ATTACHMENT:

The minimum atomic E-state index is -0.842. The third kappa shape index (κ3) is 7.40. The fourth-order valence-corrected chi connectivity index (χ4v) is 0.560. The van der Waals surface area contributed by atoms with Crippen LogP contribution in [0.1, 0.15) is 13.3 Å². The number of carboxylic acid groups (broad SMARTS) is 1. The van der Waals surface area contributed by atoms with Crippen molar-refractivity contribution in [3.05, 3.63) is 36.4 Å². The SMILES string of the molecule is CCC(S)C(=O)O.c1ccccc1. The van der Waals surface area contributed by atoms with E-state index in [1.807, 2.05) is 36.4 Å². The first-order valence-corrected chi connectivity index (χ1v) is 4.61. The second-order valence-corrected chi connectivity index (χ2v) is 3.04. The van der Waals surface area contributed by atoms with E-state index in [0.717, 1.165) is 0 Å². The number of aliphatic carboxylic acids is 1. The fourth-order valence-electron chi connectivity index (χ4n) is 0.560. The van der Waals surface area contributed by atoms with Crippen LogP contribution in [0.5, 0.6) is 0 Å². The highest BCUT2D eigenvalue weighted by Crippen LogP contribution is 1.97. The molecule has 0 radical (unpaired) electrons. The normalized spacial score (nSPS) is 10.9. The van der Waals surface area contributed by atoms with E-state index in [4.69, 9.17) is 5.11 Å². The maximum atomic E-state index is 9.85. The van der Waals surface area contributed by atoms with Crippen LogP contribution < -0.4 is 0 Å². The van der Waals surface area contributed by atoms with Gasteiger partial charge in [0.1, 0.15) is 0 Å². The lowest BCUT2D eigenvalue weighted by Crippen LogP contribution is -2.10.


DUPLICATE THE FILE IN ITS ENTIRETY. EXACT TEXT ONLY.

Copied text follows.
The minimum atomic E-state index is -0.842. The third kappa shape index (κ3) is 7.40. The fourth-order valence-corrected chi connectivity index (χ4v) is 0.560. The van der Waals surface area contributed by atoms with Crippen LogP contribution in [0.1, 0.15) is 13.3 Å². The number of carboxylic acid groups (broad SMARTS) is 1. The van der Waals surface area contributed by atoms with Crippen molar-refractivity contribution in [3.05, 3.63) is 36.4 Å². The SMILES string of the molecule is CCC(S)C(=O)O.c1ccccc1. The van der Waals surface area contributed by atoms with E-state index in [1.807, 2.05) is 36.4 Å². The first-order valence-corrected chi connectivity index (χ1v) is 4.61. The second-order valence-corrected chi connectivity index (χ2v) is 3.04. The van der Waals surface area contributed by atoms with E-state index in [0.717, 1.165) is 0 Å². The number of aliphatic carboxylic acids is 1. The fourth-order valence-electron chi connectivity index (χ4n) is 0.560. The van der Waals surface area contributed by atoms with Crippen LogP contribution in [0.5, 0.6) is 0 Å². The highest BCUT2D eigenvalue weighted by Crippen LogP contribution is 1.97. The molecule has 0 radical (unpaired) electrons. The normalized spacial score (nSPS) is 10.9. The van der Waals surface area contributed by atoms with E-state index in [4.69, 9.17) is 5.11 Å². The maximum atomic E-state index is 9.85. The van der Waals surface area contributed by atoms with Crippen LogP contribution < -0.4 is 0 Å². The van der Waals surface area contributed by atoms with Gasteiger partial charge in [0.1, 0.15) is 0 Å². The lowest BCUT2D eigenvalue weighted by Crippen LogP contribution is -2.10.